Inference of Trustworthiness from Intuitive Moral Judgments
Journal of Experimental Psychology: General, Forthcoming
58 Pages Posted: 3 Feb 2016 Last revised: 24 Feb 2016
Date Written: February 23, 2016
Moral judgments play a critical role in motivating and enforcing human cooperation. Research on the proximate mechanisms of moral judgments highlights the importance of intuitive, automatic processes in forming such judgments. Intuitive moral judgments often share characteristics with deontological theories in normative ethics, which argue that certain acts (such as killing) are absolutely wrong, regardless of their consequences. Why do moral intuitions typically follow deontological prescriptions, as opposed to those of other ethical theories? Here we test a functional explanation for this phenomenon by investigating whether agents who express deontological moral judgments are more valued as social partners. Across five studies we show that people who make characteristically deontological judgments (as opposed to judgments that align with other ethical traditions) are preferred as social partners, perceived as more moral and trustworthy, and trusted more in economic games. These findings provide empirical support for a partner choice account for why intuitive moral judgments often align with deontological theories.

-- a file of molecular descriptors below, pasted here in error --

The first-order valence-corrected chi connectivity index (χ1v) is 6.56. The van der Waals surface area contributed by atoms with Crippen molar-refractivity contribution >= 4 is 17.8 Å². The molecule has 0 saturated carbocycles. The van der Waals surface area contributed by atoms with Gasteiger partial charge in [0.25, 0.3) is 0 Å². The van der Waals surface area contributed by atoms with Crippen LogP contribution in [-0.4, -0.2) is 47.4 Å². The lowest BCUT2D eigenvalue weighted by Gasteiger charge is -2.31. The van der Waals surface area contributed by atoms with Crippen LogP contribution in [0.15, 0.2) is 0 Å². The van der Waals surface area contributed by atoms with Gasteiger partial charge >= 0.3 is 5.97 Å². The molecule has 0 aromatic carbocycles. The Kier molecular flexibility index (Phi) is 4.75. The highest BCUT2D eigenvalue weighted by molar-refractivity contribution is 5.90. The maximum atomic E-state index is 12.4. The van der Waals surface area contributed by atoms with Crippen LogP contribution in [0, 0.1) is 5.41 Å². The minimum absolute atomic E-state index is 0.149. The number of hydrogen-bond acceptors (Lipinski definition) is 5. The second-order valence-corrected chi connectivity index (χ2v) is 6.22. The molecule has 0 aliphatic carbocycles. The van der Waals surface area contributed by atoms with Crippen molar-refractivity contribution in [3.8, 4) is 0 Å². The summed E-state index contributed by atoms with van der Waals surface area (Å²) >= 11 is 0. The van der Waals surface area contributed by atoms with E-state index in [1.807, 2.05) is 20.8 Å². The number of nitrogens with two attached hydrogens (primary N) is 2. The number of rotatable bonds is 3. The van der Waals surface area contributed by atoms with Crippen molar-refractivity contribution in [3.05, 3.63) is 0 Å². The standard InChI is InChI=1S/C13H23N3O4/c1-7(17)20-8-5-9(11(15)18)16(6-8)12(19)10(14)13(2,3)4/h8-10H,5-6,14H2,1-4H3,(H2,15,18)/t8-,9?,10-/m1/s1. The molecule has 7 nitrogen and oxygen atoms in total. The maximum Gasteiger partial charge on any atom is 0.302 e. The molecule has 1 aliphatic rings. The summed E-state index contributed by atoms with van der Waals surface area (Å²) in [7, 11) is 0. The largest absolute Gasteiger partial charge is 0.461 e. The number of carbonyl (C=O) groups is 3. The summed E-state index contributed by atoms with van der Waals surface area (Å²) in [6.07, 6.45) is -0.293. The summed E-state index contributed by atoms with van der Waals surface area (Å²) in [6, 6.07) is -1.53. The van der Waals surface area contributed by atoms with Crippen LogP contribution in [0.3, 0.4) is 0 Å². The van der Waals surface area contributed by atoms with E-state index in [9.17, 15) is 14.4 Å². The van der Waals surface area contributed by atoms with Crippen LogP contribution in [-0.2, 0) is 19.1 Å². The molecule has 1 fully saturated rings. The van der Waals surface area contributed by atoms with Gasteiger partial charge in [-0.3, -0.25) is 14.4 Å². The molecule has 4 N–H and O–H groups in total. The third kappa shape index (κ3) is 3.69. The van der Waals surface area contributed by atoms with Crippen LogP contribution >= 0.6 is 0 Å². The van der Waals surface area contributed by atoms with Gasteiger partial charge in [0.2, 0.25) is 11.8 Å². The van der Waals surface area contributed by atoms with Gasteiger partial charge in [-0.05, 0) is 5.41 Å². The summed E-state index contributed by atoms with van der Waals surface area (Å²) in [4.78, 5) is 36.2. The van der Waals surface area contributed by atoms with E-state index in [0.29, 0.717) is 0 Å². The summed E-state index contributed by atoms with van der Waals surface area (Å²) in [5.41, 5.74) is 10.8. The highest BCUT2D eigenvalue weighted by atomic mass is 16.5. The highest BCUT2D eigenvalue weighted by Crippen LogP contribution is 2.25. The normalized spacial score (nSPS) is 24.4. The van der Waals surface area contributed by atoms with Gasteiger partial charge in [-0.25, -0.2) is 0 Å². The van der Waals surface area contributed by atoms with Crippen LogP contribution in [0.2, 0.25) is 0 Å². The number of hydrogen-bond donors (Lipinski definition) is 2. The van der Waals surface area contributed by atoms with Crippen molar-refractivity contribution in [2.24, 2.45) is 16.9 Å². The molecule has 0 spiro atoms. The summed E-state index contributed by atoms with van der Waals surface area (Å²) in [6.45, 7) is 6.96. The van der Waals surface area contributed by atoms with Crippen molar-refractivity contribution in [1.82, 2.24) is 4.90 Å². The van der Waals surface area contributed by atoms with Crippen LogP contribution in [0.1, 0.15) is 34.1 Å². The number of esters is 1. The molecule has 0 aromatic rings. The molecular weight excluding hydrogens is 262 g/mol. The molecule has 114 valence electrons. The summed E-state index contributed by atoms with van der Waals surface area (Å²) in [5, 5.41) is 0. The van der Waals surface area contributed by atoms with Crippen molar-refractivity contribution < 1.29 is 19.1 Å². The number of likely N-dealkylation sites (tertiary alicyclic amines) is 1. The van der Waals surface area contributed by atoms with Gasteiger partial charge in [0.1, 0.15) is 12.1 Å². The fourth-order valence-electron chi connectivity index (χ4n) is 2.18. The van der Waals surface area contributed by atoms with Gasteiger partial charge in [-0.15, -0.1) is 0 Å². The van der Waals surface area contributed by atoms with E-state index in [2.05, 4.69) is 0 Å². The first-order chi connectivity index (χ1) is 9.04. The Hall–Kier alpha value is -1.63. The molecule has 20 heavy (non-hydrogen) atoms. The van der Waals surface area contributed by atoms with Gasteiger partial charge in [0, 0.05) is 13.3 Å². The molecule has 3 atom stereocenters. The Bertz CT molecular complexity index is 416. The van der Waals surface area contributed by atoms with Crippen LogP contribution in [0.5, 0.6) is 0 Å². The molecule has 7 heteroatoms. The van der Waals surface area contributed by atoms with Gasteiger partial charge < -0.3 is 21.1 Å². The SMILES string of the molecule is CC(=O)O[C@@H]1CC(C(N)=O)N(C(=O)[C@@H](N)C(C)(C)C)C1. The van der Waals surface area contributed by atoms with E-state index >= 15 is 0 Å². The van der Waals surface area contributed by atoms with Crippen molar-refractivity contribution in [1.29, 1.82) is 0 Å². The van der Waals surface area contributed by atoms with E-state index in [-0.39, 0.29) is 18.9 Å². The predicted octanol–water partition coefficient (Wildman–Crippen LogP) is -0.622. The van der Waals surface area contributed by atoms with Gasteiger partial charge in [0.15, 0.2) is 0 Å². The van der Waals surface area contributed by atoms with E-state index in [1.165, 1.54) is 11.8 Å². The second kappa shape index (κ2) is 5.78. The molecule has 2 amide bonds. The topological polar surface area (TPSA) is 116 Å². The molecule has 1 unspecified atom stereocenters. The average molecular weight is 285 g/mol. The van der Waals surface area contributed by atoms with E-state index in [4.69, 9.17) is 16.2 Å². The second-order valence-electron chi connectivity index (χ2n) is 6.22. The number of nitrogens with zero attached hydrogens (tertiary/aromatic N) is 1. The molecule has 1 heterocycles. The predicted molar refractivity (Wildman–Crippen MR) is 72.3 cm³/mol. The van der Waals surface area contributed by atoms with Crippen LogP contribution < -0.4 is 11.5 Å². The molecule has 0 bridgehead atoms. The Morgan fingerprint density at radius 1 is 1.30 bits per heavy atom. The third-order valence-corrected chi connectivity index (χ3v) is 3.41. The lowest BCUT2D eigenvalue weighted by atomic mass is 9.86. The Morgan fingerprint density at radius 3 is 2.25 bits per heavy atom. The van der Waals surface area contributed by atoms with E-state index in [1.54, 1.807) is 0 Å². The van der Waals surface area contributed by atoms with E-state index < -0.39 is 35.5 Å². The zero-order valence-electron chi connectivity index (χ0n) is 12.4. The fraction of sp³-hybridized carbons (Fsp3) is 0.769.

Keywords: morality, intuition, partner choice, deontological, utilitarian
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